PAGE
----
‘Historical Guru Nanak palace’ partially demolished by locals in Narowal
Let us also disabuse ourselves of the notion that Islam demands of us a theocratic order. The history of Islamic civilization is replete with examples of not just toleration but acceptance of other creeds. Islam does not ask for discrimination against others. Nor is the idea of an “Islamic Republic” an article of faith in Islam. Muslim political entities in history have by and large ignored religious questions. This is why Islamic law was not even codified till the idea gained popularity in the latter half of 20th Century. Implicit within the theology of Islam is the idea of choice. No worldly authority can dictate to an individual how to live their private life or hold a religious belief and it is this fundamental principle that is accepted by Islam. Had this not been the case the Muslim world would not have produced thinkers and scientists like Avicenna and Rhazes, both of whom by the way were at best openly agnostic if not atheists. Yet despite this they were tolerated and even respected within the Muslim milieu. The same is true of Ibn-al-Haytham (the father of optics) and Al-Khawarzami (the father of Algebra). These irreligious scientists and mathematicians together formed the Islamic golden age in which Muslims were known for science. Had the Muslim political entities in which they operated theocracies; they would have been put to death but they were not. There was no idea of “inquisition” in this Islamic golden age. Indeed, the very first inquisition in the Muslim world took place in Pakistan in 1974. We as a country have this dubious distinction of introducing a new innovation that hitherto was only associated with medieval Catholic and Protestant Churches and which idea had been abandoned by Christianity during the age of reason.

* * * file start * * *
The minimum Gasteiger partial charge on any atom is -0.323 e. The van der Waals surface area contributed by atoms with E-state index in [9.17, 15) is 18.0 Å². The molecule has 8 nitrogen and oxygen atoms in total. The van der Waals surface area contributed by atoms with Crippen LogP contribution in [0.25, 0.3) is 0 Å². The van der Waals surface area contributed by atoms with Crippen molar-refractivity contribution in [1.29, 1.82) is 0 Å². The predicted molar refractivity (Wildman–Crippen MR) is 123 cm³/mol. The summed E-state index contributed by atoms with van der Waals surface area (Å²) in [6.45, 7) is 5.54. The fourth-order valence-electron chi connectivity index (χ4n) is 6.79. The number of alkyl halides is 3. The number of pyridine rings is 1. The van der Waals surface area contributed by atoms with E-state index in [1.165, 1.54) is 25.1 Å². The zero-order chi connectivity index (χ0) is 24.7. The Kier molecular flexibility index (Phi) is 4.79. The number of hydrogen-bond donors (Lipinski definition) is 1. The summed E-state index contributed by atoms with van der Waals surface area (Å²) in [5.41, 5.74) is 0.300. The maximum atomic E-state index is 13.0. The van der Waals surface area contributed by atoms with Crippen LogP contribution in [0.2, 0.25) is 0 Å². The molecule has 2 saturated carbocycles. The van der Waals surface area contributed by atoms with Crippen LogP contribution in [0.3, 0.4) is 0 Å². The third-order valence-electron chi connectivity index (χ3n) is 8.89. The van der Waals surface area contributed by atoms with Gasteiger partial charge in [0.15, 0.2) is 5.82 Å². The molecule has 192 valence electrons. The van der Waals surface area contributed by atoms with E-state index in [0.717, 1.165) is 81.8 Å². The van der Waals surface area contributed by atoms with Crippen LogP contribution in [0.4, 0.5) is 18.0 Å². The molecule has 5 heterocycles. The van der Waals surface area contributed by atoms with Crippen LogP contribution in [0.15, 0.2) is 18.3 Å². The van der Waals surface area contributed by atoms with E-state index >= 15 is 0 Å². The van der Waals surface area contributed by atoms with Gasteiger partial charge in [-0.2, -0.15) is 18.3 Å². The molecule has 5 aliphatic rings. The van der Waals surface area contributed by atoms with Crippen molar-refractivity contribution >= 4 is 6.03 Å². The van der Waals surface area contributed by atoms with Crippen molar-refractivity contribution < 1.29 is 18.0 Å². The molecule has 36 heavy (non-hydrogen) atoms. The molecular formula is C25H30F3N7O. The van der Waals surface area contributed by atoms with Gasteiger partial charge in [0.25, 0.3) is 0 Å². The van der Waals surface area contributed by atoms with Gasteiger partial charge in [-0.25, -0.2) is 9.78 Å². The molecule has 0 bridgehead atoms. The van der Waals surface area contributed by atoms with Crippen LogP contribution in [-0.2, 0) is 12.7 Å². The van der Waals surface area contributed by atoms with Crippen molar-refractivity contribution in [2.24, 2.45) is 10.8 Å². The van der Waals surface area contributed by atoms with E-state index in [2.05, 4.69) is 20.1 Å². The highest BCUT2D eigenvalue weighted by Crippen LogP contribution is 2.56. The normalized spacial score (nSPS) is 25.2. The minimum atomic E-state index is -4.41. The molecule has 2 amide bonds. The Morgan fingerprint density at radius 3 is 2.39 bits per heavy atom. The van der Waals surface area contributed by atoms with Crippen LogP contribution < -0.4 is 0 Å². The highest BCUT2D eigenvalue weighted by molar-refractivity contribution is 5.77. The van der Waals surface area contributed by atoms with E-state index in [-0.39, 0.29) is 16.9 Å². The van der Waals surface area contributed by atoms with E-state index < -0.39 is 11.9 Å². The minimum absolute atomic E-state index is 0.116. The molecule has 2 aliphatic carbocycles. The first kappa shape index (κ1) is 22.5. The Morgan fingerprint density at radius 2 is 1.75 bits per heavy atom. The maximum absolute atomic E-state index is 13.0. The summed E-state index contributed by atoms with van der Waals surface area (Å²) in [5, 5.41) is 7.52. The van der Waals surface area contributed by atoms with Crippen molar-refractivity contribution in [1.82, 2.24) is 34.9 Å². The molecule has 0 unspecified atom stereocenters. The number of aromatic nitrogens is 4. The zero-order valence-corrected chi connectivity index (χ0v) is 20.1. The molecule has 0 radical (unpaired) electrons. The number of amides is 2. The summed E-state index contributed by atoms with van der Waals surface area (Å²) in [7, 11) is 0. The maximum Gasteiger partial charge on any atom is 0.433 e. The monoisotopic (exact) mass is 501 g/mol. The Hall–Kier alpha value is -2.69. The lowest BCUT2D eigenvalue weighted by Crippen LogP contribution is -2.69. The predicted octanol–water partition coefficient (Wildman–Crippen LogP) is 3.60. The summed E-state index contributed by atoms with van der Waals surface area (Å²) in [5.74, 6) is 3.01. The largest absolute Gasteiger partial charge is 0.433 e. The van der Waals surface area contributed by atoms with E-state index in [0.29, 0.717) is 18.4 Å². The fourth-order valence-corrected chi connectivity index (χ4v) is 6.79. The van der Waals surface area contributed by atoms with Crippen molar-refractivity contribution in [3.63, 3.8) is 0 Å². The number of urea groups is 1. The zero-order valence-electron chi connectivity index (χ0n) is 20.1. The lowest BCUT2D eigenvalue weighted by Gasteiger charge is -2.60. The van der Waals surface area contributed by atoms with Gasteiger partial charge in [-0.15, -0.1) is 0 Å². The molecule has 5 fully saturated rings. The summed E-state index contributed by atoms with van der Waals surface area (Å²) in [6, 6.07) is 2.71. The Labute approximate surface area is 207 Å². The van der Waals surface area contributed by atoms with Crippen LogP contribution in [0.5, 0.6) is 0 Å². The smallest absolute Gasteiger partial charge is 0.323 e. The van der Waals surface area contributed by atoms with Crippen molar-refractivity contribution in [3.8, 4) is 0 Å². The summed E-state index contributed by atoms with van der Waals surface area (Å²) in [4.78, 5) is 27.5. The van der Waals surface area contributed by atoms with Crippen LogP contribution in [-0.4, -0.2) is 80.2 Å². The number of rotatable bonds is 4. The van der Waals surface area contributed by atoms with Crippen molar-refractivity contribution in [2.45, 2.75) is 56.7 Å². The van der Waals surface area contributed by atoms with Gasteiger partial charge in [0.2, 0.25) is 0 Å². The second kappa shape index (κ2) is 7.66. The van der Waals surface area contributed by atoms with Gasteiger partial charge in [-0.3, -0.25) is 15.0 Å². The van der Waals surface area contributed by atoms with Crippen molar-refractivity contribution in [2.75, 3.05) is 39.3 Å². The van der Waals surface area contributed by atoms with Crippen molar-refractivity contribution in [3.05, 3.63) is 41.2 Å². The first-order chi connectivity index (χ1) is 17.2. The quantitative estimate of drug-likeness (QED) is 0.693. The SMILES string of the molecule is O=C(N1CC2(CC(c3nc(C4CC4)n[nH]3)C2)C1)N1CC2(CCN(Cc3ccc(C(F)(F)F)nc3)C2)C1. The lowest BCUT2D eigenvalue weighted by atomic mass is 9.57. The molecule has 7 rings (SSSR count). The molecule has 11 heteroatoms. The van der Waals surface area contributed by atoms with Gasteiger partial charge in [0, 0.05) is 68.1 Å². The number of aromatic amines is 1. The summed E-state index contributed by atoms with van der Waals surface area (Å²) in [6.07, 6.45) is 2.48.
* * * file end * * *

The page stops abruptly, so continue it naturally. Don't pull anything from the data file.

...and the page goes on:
Hundreds of Hindu temples are destroyed in Pakistan and Bangladesh
Therefore, it stands to reason that all our anxieties about safeguarding Islam in Pakistan do not find sanction in the classical Islamic doctrine. Our penchant for legislation in the name of Islam and fusion of religion and state is the result of a deep-seated insecurity which does no one any good. It does not serve any real cause of Islam. All it has done is retard the progress of this country and will continue to do so for the foreseeable future. Pakistan itself was created to safeguard the economic and political rights of the Muslim majority areas in the subcontinent, which feared marginalization by a Hindu dominated centre. Its rationale was never to create a bigoted theocracy that persecutes minorities in the name of religion and nor was it to create a backward priest-ridden state that would thwart the progress of its citizens, overwhelming majority of whom are Muslims. Indeed, the theocratisation of Pakistan defeats the very rationale of Pakistan i.e. the economic uplift of what was a backward community fearing marginalization. Instead we have only achieved the marginalization of minorities in Pakistan by relegating them to second, third and even fourth class citizens.
Hundreds of Hindu temples are destroyed in Pakistan and Bangladesh
Yasser Latif Hamdani is an Advocate of the High Courts of Pakistan
Original Headline: Travails of a theocracy
Source: The Daily Times, Pakistan